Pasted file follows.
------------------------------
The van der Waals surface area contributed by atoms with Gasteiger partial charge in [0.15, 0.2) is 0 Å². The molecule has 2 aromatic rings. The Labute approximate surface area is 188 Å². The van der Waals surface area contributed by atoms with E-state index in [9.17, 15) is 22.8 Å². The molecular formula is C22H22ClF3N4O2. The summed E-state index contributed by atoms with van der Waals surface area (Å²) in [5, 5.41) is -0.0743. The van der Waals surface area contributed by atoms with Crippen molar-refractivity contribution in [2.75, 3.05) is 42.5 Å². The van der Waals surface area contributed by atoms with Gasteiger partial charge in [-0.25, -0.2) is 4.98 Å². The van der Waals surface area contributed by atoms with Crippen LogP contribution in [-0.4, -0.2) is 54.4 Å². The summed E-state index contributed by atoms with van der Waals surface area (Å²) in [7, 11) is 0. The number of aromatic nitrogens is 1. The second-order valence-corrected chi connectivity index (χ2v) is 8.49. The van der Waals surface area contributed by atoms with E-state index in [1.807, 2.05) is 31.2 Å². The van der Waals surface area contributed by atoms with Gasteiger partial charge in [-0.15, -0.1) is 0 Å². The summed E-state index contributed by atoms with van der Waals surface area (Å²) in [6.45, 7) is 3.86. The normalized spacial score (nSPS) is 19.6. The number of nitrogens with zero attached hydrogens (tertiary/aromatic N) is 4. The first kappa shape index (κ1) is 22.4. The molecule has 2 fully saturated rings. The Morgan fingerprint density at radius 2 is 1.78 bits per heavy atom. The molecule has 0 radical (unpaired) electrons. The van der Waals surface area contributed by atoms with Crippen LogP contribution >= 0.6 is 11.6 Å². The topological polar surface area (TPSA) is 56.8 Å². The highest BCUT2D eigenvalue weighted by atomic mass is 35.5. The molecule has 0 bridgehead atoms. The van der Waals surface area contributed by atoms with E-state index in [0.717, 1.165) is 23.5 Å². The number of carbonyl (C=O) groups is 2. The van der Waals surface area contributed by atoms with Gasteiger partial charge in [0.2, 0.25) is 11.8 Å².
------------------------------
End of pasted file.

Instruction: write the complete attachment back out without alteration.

The van der Waals surface area contributed by atoms with Gasteiger partial charge in [0.15, 0.2) is 0 Å². The molecule has 2 aromatic rings. The Labute approximate surface area is 188 Å². The van der Waals surface area contributed by atoms with E-state index in [9.17, 15) is 22.8 Å². The molecular formula is C22H22ClF3N4O2. The summed E-state index contributed by atoms with van der Waals surface area (Å²) in [5, 5.41) is -0.0743. The van der Waals surface area contributed by atoms with Crippen molar-refractivity contribution in [2.75, 3.05) is 42.5 Å². The van der Waals surface area contributed by atoms with Gasteiger partial charge in [-0.25, -0.2) is 4.98 Å². The van der Waals surface area contributed by atoms with Crippen LogP contribution in [-0.4, -0.2) is 54.4 Å². The summed E-state index contributed by atoms with van der Waals surface area (Å²) in [7, 11) is 0. The number of aromatic nitrogens is 1. The second-order valence-corrected chi connectivity index (χ2v) is 8.49. The van der Waals surface area contributed by atoms with E-state index in [1.807, 2.05) is 31.2 Å². The van der Waals surface area contributed by atoms with Gasteiger partial charge in [-0.15, -0.1) is 0 Å². The summed E-state index contributed by atoms with van der Waals surface area (Å²) in [6.45, 7) is 3.86. The normalized spacial score (nSPS) is 19.6. The number of nitrogens with zero attached hydrogens (tertiary/aromatic N) is 4. The first kappa shape index (κ1) is 22.4. The molecule has 2 fully saturated rings. The Morgan fingerprint density at radius 2 is 1.78 bits per heavy atom. The molecule has 0 radical (unpaired) electrons. The van der Waals surface area contributed by atoms with Crippen LogP contribution >= 0.6 is 11.6 Å². The topological polar surface area (TPSA) is 56.8 Å². The highest BCUT2D eigenvalue weighted by atomic mass is 35.5. The molecule has 0 bridgehead atoms. The van der Waals surface area contributed by atoms with E-state index in [0.717, 1.165) is 23.5 Å². The number of carbonyl (C=O) groups is 2. The van der Waals surface area contributed by atoms with Gasteiger partial charge in [0.2, 0.25) is 11.8 Å².